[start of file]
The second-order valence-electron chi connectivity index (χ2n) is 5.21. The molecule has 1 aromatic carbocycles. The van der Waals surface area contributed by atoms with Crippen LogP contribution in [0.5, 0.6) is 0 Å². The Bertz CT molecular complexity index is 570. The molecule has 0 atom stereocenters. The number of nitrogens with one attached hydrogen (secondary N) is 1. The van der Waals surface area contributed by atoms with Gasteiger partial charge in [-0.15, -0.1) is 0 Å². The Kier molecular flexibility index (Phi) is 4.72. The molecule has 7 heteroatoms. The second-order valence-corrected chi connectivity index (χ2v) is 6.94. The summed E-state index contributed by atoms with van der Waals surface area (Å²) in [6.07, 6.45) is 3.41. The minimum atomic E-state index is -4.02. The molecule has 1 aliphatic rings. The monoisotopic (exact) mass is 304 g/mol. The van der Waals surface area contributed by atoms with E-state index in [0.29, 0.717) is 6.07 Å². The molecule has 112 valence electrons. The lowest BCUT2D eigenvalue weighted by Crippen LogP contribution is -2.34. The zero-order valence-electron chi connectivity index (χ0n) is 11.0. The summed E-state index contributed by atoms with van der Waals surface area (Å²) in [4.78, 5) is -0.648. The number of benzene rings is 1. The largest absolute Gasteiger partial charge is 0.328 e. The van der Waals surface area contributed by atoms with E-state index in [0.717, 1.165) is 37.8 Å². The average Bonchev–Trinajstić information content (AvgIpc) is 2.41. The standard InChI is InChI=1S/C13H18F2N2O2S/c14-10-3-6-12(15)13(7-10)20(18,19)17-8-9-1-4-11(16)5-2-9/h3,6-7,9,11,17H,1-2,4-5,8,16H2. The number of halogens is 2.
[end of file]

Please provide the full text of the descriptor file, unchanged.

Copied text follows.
The second-order valence-electron chi connectivity index (χ2n) is 5.21. The molecule has 1 aromatic carbocycles. The van der Waals surface area contributed by atoms with Crippen LogP contribution in [0.5, 0.6) is 0 Å². The Bertz CT molecular complexity index is 570. The molecule has 0 atom stereocenters. The number of nitrogens with one attached hydrogen (secondary N) is 1. The van der Waals surface area contributed by atoms with Gasteiger partial charge in [-0.15, -0.1) is 0 Å². The Kier molecular flexibility index (Phi) is 4.72. The molecule has 7 heteroatoms. The second-order valence-corrected chi connectivity index (χ2v) is 6.94. The summed E-state index contributed by atoms with van der Waals surface area (Å²) in [6.07, 6.45) is 3.41. The minimum atomic E-state index is -4.02. The molecule has 1 aliphatic rings. The monoisotopic (exact) mass is 304 g/mol. The van der Waals surface area contributed by atoms with E-state index in [0.29, 0.717) is 6.07 Å². The molecule has 112 valence electrons. The lowest BCUT2D eigenvalue weighted by Crippen LogP contribution is -2.34. The zero-order valence-electron chi connectivity index (χ0n) is 11.0. The summed E-state index contributed by atoms with van der Waals surface area (Å²) in [4.78, 5) is -0.648. The number of benzene rings is 1. The largest absolute Gasteiger partial charge is 0.328 e. The van der Waals surface area contributed by atoms with E-state index in [0.717, 1.165) is 37.8 Å². The average Bonchev–Trinajstić information content (AvgIpc) is 2.41. The standard InChI is InChI=1S/C13H18F2N2O2S/c14-10-3-6-12(15)13(7-10)20(18,19)17-8-9-1-4-11(16)5-2-9/h3,6-7,9,11,17H,1-2,4-5,8,16H2. The number of halogens is 2.